St Luke has his own way of presenting The Lord’s Prayer. He puts it in the context of friendship. He takes it completely for granted that everyone knows what the experience of friendship is. Most are only expected to live it not to define it! The loneliest people in the world are those without friends. St. Luke’s presentation of friendship in illustrating the Our Father is so realistic. You expect your friends to help you out in difficulties even though the demands are sometimes awkward. A true friend is one to whom you can tell most things and they will accept you anyway. Having a friend is seeing things in the same way with that person, sharing things through thick and thin.
Luke’s Our Father
That is how St. Luke wants us to think of the Our Father. He has the shorter version of it. Just five petitions. Matthew has seven. Rather like the Beatitudes in The Sermon on the Mount and the Sermon on the Plain where Luke has four blessings and four woes and Matthew has nine blessings. Luke tends to be very realistic, describing things just as they are. When we pray alone, and nobody is listening to us, that is when we are truly realistic about our needs our hopes and our failures. When people ask us to pray for them, they normally do so with the utmost sincerity. When people are sick and in danger, and under pressure and take us into their confidence to pray for them that is when life is being lived at its sincerest.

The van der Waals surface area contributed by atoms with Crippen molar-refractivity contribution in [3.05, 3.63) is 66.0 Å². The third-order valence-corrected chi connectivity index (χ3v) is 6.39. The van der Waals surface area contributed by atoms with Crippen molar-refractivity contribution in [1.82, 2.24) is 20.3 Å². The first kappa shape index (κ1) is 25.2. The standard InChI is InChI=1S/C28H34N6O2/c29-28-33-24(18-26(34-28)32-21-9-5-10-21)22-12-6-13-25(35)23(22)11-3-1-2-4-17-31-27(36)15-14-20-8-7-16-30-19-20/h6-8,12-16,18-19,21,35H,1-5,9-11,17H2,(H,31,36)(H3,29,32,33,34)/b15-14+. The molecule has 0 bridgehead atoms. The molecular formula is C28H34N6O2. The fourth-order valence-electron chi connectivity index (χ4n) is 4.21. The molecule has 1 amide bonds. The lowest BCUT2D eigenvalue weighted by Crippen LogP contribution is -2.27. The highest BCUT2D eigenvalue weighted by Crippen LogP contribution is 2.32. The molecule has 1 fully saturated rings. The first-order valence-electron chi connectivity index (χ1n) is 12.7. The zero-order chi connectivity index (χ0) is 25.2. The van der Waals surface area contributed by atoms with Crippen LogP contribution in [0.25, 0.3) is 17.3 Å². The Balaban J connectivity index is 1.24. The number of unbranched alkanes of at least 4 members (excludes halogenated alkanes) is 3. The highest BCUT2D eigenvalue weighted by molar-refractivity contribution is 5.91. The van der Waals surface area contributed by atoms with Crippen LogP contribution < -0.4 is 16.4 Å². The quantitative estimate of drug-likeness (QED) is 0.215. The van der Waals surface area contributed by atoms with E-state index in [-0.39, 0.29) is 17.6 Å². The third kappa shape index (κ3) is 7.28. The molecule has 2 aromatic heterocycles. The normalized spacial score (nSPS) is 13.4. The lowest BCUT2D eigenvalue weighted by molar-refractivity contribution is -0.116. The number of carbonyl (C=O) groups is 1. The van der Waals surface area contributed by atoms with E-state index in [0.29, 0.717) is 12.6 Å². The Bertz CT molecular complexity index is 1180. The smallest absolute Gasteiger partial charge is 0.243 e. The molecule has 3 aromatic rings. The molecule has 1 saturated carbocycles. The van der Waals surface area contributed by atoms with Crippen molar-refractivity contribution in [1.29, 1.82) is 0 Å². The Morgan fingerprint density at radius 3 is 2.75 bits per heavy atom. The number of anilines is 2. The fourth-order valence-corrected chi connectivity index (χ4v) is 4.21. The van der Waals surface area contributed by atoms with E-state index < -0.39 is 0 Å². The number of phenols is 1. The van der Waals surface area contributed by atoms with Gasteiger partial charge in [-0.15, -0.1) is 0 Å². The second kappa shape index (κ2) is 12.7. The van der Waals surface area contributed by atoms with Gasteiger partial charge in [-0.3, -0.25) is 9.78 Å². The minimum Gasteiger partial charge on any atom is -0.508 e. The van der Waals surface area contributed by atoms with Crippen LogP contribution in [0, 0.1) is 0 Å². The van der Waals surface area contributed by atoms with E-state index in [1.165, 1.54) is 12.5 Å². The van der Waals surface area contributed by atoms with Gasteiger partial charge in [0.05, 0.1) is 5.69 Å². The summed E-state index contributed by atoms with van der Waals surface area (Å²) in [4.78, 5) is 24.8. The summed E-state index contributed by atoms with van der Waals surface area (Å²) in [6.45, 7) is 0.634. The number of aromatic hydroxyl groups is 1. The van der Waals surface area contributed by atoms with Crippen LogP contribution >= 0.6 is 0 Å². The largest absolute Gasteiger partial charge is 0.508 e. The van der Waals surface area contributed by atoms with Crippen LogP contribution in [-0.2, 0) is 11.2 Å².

We recall Jesus decrying those who make a public show of their prayers. He advised us to go into our room and close the door and pray to our heavenly Father in secret. Truth and sincerity are here attested. I am the way and the truth and the life (Jn 14:6). In the following of Jesus one does the truth. It is not just a case of the right words. It is having the right stance towards life, following his way in our deportment.
The Our Father expresses this powerfully. The prayer expresses total dependence on God. This is pure realism.
Rev Richard J. Taylor
Boarbank Hall, Cumbria, UK